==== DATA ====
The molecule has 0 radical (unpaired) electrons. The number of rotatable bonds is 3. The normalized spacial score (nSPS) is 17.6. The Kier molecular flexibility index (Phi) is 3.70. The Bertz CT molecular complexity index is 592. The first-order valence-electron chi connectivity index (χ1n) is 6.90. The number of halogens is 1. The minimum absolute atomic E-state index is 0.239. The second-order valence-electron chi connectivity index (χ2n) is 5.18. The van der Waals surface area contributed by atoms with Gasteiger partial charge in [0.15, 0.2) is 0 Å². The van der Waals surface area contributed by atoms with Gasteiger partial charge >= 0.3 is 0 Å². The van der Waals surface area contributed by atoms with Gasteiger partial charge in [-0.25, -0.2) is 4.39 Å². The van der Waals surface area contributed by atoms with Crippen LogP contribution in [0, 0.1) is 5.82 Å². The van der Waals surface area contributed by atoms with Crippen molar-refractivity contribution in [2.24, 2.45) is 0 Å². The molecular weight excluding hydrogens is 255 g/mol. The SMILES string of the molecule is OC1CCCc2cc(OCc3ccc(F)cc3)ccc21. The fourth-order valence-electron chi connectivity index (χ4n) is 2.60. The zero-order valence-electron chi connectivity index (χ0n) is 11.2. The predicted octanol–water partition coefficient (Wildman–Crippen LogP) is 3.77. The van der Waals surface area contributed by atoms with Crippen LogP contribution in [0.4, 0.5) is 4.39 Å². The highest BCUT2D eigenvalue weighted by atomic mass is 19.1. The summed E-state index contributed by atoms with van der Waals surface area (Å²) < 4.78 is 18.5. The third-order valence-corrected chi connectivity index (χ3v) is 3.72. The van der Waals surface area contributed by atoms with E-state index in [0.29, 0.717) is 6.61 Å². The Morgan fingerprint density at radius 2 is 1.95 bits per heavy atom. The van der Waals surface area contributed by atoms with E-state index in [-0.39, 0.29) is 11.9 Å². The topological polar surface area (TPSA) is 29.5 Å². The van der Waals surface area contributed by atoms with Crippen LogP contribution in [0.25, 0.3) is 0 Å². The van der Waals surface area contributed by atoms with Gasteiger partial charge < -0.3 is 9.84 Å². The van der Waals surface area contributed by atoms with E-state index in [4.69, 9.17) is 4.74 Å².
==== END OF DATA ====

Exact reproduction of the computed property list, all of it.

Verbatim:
The molecule has 0 radical (unpaired) electrons. The number of rotatable bonds is 3. The normalized spacial score (nSPS) is 17.6. The Kier molecular flexibility index (Phi) is 3.70. The Bertz CT molecular complexity index is 592. The first-order valence-electron chi connectivity index (χ1n) is 6.90. The number of halogens is 1. The minimum absolute atomic E-state index is 0.239. The second-order valence-electron chi connectivity index (χ2n) is 5.18. The van der Waals surface area contributed by atoms with Gasteiger partial charge in [0.15, 0.2) is 0 Å². The van der Waals surface area contributed by atoms with Gasteiger partial charge >= 0.3 is 0 Å². The van der Waals surface area contributed by atoms with Gasteiger partial charge in [-0.25, -0.2) is 4.39 Å². The van der Waals surface area contributed by atoms with Crippen LogP contribution in [0, 0.1) is 5.82 Å². The van der Waals surface area contributed by atoms with Crippen molar-refractivity contribution in [2.24, 2.45) is 0 Å². The molecular weight excluding hydrogens is 255 g/mol. The SMILES string of the molecule is OC1CCCc2cc(OCc3ccc(F)cc3)ccc21. The fourth-order valence-electron chi connectivity index (χ4n) is 2.60. The zero-order valence-electron chi connectivity index (χ0n) is 11.2. The predicted octanol–water partition coefficient (Wildman–Crippen LogP) is 3.77. The van der Waals surface area contributed by atoms with Crippen LogP contribution in [0.4, 0.5) is 4.39 Å². The highest BCUT2D eigenvalue weighted by atomic mass is 19.1. The summed E-state index contributed by atoms with van der Waals surface area (Å²) < 4.78 is 18.5. The third-order valence-corrected chi connectivity index (χ3v) is 3.72. The van der Waals surface area contributed by atoms with E-state index in [0.29, 0.717) is 6.61 Å². The Morgan fingerprint density at radius 2 is 1.95 bits per heavy atom. The van der Waals surface area contributed by atoms with E-state index in [-0.39, 0.29) is 11.9 Å². The topological polar surface area (TPSA) is 29.5 Å². The van der Waals surface area contributed by atoms with Crippen LogP contribution in [0.25, 0.3) is 0 Å². The van der Waals surface area contributed by atoms with Gasteiger partial charge < -0.3 is 9.84 Å². The van der Waals surface area contributed by atoms with E-state index in [4.69, 9.17) is 4.74 Å².